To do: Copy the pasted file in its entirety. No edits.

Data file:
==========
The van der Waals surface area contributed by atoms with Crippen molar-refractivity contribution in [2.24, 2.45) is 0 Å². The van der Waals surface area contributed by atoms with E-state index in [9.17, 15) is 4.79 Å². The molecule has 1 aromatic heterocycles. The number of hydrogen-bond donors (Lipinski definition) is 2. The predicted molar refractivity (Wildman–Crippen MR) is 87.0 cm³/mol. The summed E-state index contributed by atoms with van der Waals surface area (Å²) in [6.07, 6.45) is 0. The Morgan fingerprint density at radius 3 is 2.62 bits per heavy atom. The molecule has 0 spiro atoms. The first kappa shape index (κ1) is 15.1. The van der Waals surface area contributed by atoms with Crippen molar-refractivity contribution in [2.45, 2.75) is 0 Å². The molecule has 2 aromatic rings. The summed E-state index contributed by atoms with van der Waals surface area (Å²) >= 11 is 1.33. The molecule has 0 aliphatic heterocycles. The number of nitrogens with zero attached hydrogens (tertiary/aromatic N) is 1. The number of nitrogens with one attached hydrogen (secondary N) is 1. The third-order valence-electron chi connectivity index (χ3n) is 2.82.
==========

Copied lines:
The van der Waals surface area contributed by atoms with Crippen molar-refractivity contribution in [2.24, 2.45) is 0 Å². The van der Waals surface area contributed by atoms with E-state index in [9.17, 15) is 4.79 Å². The molecule has 1 aromatic heterocycles. The number of hydrogen-bond donors (Lipinski definition) is 2. The predicted molar refractivity (Wildman–Crippen MR) is 87.0 cm³/mol. The summed E-state index contributed by atoms with van der Waals surface area (Å²) in [6.07, 6.45) is 0. The Morgan fingerprint density at radius 3 is 2.62 bits per heavy atom. The molecule has 0 spiro atoms. The first kappa shape index (κ1) is 15.1. The van der Waals surface area contributed by atoms with Crippen molar-refractivity contribution in [2.45, 2.75) is 0 Å². The molecule has 2 aromatic rings. The summed E-state index contributed by atoms with van der Waals surface area (Å²) >= 11 is 1.33. The molecule has 0 aliphatic heterocycles. The number of nitrogens with zero attached hydrogens (tertiary/aromatic N) is 1. The number of nitrogens with one attached hydrogen (secondary N) is 1. The third-order valence-electron chi connectivity index (χ3n) is 2.82.